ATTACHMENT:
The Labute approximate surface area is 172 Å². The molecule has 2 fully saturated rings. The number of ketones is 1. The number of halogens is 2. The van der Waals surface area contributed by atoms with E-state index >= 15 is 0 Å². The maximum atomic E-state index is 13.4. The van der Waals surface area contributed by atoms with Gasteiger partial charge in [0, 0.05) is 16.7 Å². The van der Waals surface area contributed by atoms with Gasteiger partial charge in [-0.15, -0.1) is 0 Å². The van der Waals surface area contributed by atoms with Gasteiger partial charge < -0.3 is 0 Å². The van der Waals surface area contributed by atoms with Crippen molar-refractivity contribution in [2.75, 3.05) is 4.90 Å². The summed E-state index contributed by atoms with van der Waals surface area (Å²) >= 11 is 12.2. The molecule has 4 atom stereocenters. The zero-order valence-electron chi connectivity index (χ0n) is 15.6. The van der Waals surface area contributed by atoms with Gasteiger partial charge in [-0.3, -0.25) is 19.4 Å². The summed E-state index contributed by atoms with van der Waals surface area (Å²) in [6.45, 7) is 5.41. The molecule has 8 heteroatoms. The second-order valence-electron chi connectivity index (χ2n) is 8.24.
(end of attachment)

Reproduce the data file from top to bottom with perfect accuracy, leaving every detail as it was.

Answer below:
The Labute approximate surface area is 172 Å². The molecule has 2 fully saturated rings. The number of ketones is 1. The number of halogens is 2. The van der Waals surface area contributed by atoms with E-state index >= 15 is 0 Å². The maximum atomic E-state index is 13.4. The van der Waals surface area contributed by atoms with Gasteiger partial charge in [0, 0.05) is 16.7 Å². The van der Waals surface area contributed by atoms with Gasteiger partial charge in [-0.15, -0.1) is 0 Å². The van der Waals surface area contributed by atoms with Gasteiger partial charge < -0.3 is 0 Å². The van der Waals surface area contributed by atoms with Crippen molar-refractivity contribution in [2.75, 3.05) is 4.90 Å². The summed E-state index contributed by atoms with van der Waals surface area (Å²) >= 11 is 12.2. The molecule has 4 atom stereocenters. The zero-order valence-electron chi connectivity index (χ0n) is 15.6. The van der Waals surface area contributed by atoms with Gasteiger partial charge in [-0.3, -0.25) is 19.4 Å². The summed E-state index contributed by atoms with van der Waals surface area (Å²) in [6.45, 7) is 5.41. The molecule has 8 heteroatoms. The second-order valence-electron chi connectivity index (χ2n) is 8.24.